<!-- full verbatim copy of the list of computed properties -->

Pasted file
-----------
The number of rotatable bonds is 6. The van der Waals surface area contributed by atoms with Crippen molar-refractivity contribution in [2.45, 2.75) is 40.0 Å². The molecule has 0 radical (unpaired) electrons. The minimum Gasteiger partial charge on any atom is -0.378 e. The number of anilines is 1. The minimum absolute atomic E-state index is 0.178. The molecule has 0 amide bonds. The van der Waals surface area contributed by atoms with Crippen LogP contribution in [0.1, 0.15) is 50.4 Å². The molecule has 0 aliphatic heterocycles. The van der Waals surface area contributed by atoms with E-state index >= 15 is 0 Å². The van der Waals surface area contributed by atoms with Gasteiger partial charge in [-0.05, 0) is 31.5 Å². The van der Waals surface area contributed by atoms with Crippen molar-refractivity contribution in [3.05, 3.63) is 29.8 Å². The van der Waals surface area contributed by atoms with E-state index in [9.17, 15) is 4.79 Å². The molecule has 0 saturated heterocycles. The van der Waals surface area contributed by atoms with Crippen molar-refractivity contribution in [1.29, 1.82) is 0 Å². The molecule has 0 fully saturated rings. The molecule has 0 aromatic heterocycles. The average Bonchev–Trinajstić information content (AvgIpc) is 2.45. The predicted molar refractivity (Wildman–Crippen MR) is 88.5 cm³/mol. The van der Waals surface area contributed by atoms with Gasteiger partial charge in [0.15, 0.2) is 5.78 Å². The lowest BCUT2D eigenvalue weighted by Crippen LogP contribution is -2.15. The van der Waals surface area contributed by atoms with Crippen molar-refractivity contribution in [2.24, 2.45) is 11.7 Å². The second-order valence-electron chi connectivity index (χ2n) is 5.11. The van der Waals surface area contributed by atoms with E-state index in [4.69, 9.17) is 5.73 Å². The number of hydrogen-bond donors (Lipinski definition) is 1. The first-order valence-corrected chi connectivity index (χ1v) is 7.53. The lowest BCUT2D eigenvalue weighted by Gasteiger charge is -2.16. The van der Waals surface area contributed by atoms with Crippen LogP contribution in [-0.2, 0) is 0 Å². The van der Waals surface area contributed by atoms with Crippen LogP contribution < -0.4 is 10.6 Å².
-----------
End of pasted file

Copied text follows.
The number of rotatable bonds is 6. The van der Waals surface area contributed by atoms with Crippen molar-refractivity contribution in [2.45, 2.75) is 40.0 Å². The molecule has 0 radical (unpaired) electrons. The minimum Gasteiger partial charge on any atom is -0.378 e. The number of anilines is 1. The minimum absolute atomic E-state index is 0.178. The molecule has 0 amide bonds. The van der Waals surface area contributed by atoms with Crippen LogP contribution in [0.1, 0.15) is 50.4 Å². The molecule has 0 aliphatic heterocycles. The van der Waals surface area contributed by atoms with E-state index >= 15 is 0 Å². The van der Waals surface area contributed by atoms with Gasteiger partial charge in [-0.05, 0) is 31.5 Å². The van der Waals surface area contributed by atoms with Crippen molar-refractivity contribution in [3.05, 3.63) is 29.8 Å². The van der Waals surface area contributed by atoms with E-state index in [9.17, 15) is 4.79 Å². The molecule has 0 saturated heterocycles. The van der Waals surface area contributed by atoms with Crippen molar-refractivity contribution in [1.29, 1.82) is 0 Å². The molecule has 0 fully saturated rings. The molecule has 0 aromatic heterocycles. The average Bonchev–Trinajstić information content (AvgIpc) is 2.45. The predicted molar refractivity (Wildman–Crippen MR) is 88.5 cm³/mol. The van der Waals surface area contributed by atoms with Gasteiger partial charge in [0.15, 0.2) is 5.78 Å². The lowest BCUT2D eigenvalue weighted by Crippen LogP contribution is -2.15. The van der Waals surface area contributed by atoms with Crippen molar-refractivity contribution in [2.24, 2.45) is 11.7 Å². The second-order valence-electron chi connectivity index (χ2n) is 5.11. The van der Waals surface area contributed by atoms with E-state index in [4.69, 9.17) is 5.73 Å². The number of hydrogen-bond donors (Lipinski definition) is 1. The first-order valence-corrected chi connectivity index (χ1v) is 7.53. The lowest BCUT2D eigenvalue weighted by Gasteiger charge is -2.16. The van der Waals surface area contributed by atoms with Crippen LogP contribution in [-0.2, 0) is 0 Å². The van der Waals surface area contributed by atoms with Crippen LogP contribution < -0.4 is 10.6 Å².